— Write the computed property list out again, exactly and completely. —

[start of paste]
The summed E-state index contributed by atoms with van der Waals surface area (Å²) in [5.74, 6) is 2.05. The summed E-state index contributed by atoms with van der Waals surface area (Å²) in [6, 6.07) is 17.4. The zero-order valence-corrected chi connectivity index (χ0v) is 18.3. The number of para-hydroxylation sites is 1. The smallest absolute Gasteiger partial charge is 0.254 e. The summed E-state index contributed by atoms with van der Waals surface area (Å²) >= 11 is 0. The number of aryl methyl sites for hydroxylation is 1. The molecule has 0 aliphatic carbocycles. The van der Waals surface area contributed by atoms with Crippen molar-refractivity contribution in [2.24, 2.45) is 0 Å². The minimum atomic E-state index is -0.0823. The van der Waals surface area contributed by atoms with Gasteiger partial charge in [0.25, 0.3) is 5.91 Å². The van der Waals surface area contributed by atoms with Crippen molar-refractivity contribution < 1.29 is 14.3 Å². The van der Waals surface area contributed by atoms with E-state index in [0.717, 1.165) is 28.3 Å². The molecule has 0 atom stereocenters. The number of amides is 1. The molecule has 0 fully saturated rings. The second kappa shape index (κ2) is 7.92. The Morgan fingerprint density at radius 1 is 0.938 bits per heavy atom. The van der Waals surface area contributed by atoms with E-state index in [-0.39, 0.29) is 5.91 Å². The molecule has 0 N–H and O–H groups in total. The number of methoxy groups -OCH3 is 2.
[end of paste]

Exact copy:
The summed E-state index contributed by atoms with van der Waals surface area (Å²) in [5.74, 6) is 2.05. The summed E-state index contributed by atoms with van der Waals surface area (Å²) in [6, 6.07) is 17.4. The zero-order valence-corrected chi connectivity index (χ0v) is 18.3. The number of para-hydroxylation sites is 1. The smallest absolute Gasteiger partial charge is 0.254 e. The summed E-state index contributed by atoms with van der Waals surface area (Å²) >= 11 is 0. The number of aryl methyl sites for hydroxylation is 1. The molecule has 0 aliphatic carbocycles. The van der Waals surface area contributed by atoms with Crippen molar-refractivity contribution in [2.24, 2.45) is 0 Å². The minimum atomic E-state index is -0.0823. The van der Waals surface area contributed by atoms with Gasteiger partial charge in [0.25, 0.3) is 5.91 Å². The van der Waals surface area contributed by atoms with Crippen molar-refractivity contribution < 1.29 is 14.3 Å². The van der Waals surface area contributed by atoms with E-state index in [0.717, 1.165) is 28.3 Å². The molecule has 0 atom stereocenters. The number of amides is 1. The molecule has 0 fully saturated rings. The second kappa shape index (κ2) is 7.92. The Morgan fingerprint density at radius 1 is 0.938 bits per heavy atom. The van der Waals surface area contributed by atoms with E-state index in [-0.39, 0.29) is 5.91 Å². The molecule has 0 N–H and O–H groups in total. The number of methoxy groups -OCH3 is 2.